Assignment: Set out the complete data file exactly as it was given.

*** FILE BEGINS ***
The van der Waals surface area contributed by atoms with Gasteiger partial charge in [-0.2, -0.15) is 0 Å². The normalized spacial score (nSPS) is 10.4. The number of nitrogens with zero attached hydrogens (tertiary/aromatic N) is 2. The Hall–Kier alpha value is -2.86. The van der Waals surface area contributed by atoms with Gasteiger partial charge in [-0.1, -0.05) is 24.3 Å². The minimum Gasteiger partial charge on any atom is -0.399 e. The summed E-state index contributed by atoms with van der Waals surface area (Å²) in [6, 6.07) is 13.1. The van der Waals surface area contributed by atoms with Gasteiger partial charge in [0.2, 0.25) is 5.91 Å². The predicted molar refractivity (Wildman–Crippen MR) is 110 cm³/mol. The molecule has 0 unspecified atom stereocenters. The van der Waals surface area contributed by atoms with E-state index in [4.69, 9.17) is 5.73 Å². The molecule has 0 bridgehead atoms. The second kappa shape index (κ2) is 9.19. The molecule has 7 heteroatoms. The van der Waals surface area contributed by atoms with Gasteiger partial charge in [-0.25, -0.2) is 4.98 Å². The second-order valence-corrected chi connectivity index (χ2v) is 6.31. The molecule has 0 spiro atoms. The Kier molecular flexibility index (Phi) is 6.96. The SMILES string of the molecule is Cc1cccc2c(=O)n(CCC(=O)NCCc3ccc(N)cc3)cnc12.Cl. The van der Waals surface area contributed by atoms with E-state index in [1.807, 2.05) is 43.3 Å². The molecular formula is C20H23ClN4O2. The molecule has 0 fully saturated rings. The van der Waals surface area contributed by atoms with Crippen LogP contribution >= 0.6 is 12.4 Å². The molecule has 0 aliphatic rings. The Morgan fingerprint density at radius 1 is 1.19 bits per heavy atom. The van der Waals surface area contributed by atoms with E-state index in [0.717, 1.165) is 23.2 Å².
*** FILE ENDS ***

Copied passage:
The van der Waals surface area contributed by atoms with Gasteiger partial charge in [-0.2, -0.15) is 0 Å². The normalized spacial score (nSPS) is 10.4. The number of nitrogens with zero attached hydrogens (tertiary/aromatic N) is 2. The Hall–Kier alpha value is -2.86. The van der Waals surface area contributed by atoms with Gasteiger partial charge in [-0.1, -0.05) is 24.3 Å². The minimum Gasteiger partial charge on any atom is -0.399 e. The summed E-state index contributed by atoms with van der Waals surface area (Å²) in [6, 6.07) is 13.1. The van der Waals surface area contributed by atoms with Gasteiger partial charge in [0.2, 0.25) is 5.91 Å². The predicted molar refractivity (Wildman–Crippen MR) is 110 cm³/mol. The molecule has 0 unspecified atom stereocenters. The van der Waals surface area contributed by atoms with E-state index in [4.69, 9.17) is 5.73 Å². The molecule has 0 bridgehead atoms. The second kappa shape index (κ2) is 9.19. The molecule has 7 heteroatoms. The van der Waals surface area contributed by atoms with Gasteiger partial charge in [-0.25, -0.2) is 4.98 Å². The second-order valence-corrected chi connectivity index (χ2v) is 6.31. The molecule has 0 spiro atoms. The Kier molecular flexibility index (Phi) is 6.96. The SMILES string of the molecule is Cc1cccc2c(=O)n(CCC(=O)NCCc3ccc(N)cc3)cnc12.Cl. The van der Waals surface area contributed by atoms with E-state index in [1.807, 2.05) is 43.3 Å². The molecular formula is C20H23ClN4O2. The molecule has 0 fully saturated rings. The van der Waals surface area contributed by atoms with Crippen LogP contribution >= 0.6 is 12.4 Å². The molecule has 0 aliphatic rings. The Morgan fingerprint density at radius 1 is 1.19 bits per heavy atom. The van der Waals surface area contributed by atoms with E-state index in [0.717, 1.165) is 23.2 Å².